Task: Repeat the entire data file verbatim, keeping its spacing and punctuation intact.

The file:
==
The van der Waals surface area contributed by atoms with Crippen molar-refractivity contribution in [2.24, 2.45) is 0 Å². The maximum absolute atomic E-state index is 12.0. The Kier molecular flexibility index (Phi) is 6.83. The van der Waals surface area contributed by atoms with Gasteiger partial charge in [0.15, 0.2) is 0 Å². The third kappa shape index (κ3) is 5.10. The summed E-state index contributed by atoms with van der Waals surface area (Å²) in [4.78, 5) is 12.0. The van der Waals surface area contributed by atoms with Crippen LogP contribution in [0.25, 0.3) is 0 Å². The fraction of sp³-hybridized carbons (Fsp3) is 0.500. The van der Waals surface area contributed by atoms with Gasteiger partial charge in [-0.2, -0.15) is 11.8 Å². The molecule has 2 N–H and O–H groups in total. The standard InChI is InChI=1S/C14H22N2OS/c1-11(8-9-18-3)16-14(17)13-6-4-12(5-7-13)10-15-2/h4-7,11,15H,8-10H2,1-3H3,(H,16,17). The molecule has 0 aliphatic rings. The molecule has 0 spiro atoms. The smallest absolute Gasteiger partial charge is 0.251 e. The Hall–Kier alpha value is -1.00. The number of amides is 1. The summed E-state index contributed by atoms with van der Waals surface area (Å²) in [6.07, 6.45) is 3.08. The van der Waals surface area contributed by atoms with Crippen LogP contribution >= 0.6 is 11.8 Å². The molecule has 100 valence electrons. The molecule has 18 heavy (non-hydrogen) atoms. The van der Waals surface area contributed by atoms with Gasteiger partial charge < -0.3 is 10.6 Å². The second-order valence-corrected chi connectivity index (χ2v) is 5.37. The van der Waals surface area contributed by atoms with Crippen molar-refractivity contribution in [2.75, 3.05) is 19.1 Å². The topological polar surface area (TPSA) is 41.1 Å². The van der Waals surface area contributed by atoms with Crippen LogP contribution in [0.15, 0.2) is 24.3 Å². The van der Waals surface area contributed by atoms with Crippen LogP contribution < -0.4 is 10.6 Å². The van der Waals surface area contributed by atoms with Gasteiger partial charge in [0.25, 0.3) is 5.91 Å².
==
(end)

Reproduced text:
The van der Waals surface area contributed by atoms with Crippen molar-refractivity contribution in [2.24, 2.45) is 0 Å². The maximum absolute atomic E-state index is 12.0. The Kier molecular flexibility index (Phi) is 6.83. The van der Waals surface area contributed by atoms with Gasteiger partial charge in [0.15, 0.2) is 0 Å². The third kappa shape index (κ3) is 5.10. The summed E-state index contributed by atoms with van der Waals surface area (Å²) in [4.78, 5) is 12.0. The van der Waals surface area contributed by atoms with Crippen LogP contribution in [0.25, 0.3) is 0 Å². The fraction of sp³-hybridized carbons (Fsp3) is 0.500. The van der Waals surface area contributed by atoms with Gasteiger partial charge in [-0.2, -0.15) is 11.8 Å². The molecule has 2 N–H and O–H groups in total. The standard InChI is InChI=1S/C14H22N2OS/c1-11(8-9-18-3)16-14(17)13-6-4-12(5-7-13)10-15-2/h4-7,11,15H,8-10H2,1-3H3,(H,16,17). The molecule has 0 aliphatic rings. The molecule has 0 spiro atoms. The smallest absolute Gasteiger partial charge is 0.251 e. The Hall–Kier alpha value is -1.00. The number of amides is 1. The summed E-state index contributed by atoms with van der Waals surface area (Å²) in [6.07, 6.45) is 3.08. The van der Waals surface area contributed by atoms with Crippen LogP contribution >= 0.6 is 11.8 Å². The molecule has 100 valence electrons. The molecule has 18 heavy (non-hydrogen) atoms. The van der Waals surface area contributed by atoms with Gasteiger partial charge < -0.3 is 10.6 Å². The second-order valence-corrected chi connectivity index (χ2v) is 5.37. The van der Waals surface area contributed by atoms with Crippen molar-refractivity contribution in [2.75, 3.05) is 19.1 Å². The topological polar surface area (TPSA) is 41.1 Å². The van der Waals surface area contributed by atoms with Crippen LogP contribution in [0.15, 0.2) is 24.3 Å². The van der Waals surface area contributed by atoms with Crippen LogP contribution < -0.4 is 10.6 Å². The van der Waals surface area contributed by atoms with Gasteiger partial charge in [0.25, 0.3) is 5.91 Å².